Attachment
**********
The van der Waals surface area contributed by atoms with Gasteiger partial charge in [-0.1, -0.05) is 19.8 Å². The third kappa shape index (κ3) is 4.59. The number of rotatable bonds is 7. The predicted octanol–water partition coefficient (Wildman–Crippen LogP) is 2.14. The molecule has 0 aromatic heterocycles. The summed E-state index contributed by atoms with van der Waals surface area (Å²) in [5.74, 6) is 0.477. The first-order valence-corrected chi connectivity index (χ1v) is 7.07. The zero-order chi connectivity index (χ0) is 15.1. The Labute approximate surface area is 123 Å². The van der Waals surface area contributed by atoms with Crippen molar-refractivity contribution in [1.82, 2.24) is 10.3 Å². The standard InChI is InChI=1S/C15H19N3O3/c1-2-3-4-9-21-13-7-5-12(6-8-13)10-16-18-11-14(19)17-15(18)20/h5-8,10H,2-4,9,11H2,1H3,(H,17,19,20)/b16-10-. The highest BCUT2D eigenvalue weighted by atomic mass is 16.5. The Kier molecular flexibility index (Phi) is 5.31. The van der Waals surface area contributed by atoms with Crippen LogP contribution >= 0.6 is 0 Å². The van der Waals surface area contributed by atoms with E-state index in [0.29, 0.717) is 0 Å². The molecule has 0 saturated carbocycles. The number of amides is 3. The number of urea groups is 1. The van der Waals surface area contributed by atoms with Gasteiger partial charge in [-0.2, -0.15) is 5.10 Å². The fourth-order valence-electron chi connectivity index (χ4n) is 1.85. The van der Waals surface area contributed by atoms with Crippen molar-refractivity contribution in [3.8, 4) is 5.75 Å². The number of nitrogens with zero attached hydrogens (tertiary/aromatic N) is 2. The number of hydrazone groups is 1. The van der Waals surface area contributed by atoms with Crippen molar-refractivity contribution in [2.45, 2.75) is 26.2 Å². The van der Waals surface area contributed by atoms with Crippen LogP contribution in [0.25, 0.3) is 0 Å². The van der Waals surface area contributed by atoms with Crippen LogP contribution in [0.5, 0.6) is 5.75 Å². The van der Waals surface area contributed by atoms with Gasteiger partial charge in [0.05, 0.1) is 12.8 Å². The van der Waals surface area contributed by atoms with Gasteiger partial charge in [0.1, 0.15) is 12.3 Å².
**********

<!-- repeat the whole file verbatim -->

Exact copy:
The van der Waals surface area contributed by atoms with Gasteiger partial charge in [-0.1, -0.05) is 19.8 Å². The third kappa shape index (κ3) is 4.59. The number of rotatable bonds is 7. The predicted octanol–water partition coefficient (Wildman–Crippen LogP) is 2.14. The molecule has 0 aromatic heterocycles. The summed E-state index contributed by atoms with van der Waals surface area (Å²) in [5.74, 6) is 0.477. The first-order valence-corrected chi connectivity index (χ1v) is 7.07. The zero-order chi connectivity index (χ0) is 15.1. The Labute approximate surface area is 123 Å². The van der Waals surface area contributed by atoms with Crippen molar-refractivity contribution in [1.82, 2.24) is 10.3 Å². The standard InChI is InChI=1S/C15H19N3O3/c1-2-3-4-9-21-13-7-5-12(6-8-13)10-16-18-11-14(19)17-15(18)20/h5-8,10H,2-4,9,11H2,1H3,(H,17,19,20)/b16-10-. The highest BCUT2D eigenvalue weighted by atomic mass is 16.5. The Kier molecular flexibility index (Phi) is 5.31. The van der Waals surface area contributed by atoms with Crippen LogP contribution >= 0.6 is 0 Å². The van der Waals surface area contributed by atoms with E-state index in [0.29, 0.717) is 0 Å². The molecule has 0 saturated carbocycles. The number of amides is 3. The number of urea groups is 1. The van der Waals surface area contributed by atoms with Gasteiger partial charge in [-0.2, -0.15) is 5.10 Å². The fourth-order valence-electron chi connectivity index (χ4n) is 1.85. The van der Waals surface area contributed by atoms with Crippen molar-refractivity contribution in [3.8, 4) is 5.75 Å². The number of nitrogens with zero attached hydrogens (tertiary/aromatic N) is 2. The number of hydrazone groups is 1. The van der Waals surface area contributed by atoms with Crippen molar-refractivity contribution in [2.45, 2.75) is 26.2 Å². The van der Waals surface area contributed by atoms with Crippen LogP contribution in [0.25, 0.3) is 0 Å². The van der Waals surface area contributed by atoms with Crippen LogP contribution in [0.5, 0.6) is 5.75 Å². The van der Waals surface area contributed by atoms with Gasteiger partial charge in [0.05, 0.1) is 12.8 Å². The van der Waals surface area contributed by atoms with Gasteiger partial charge in [0.1, 0.15) is 12.3 Å².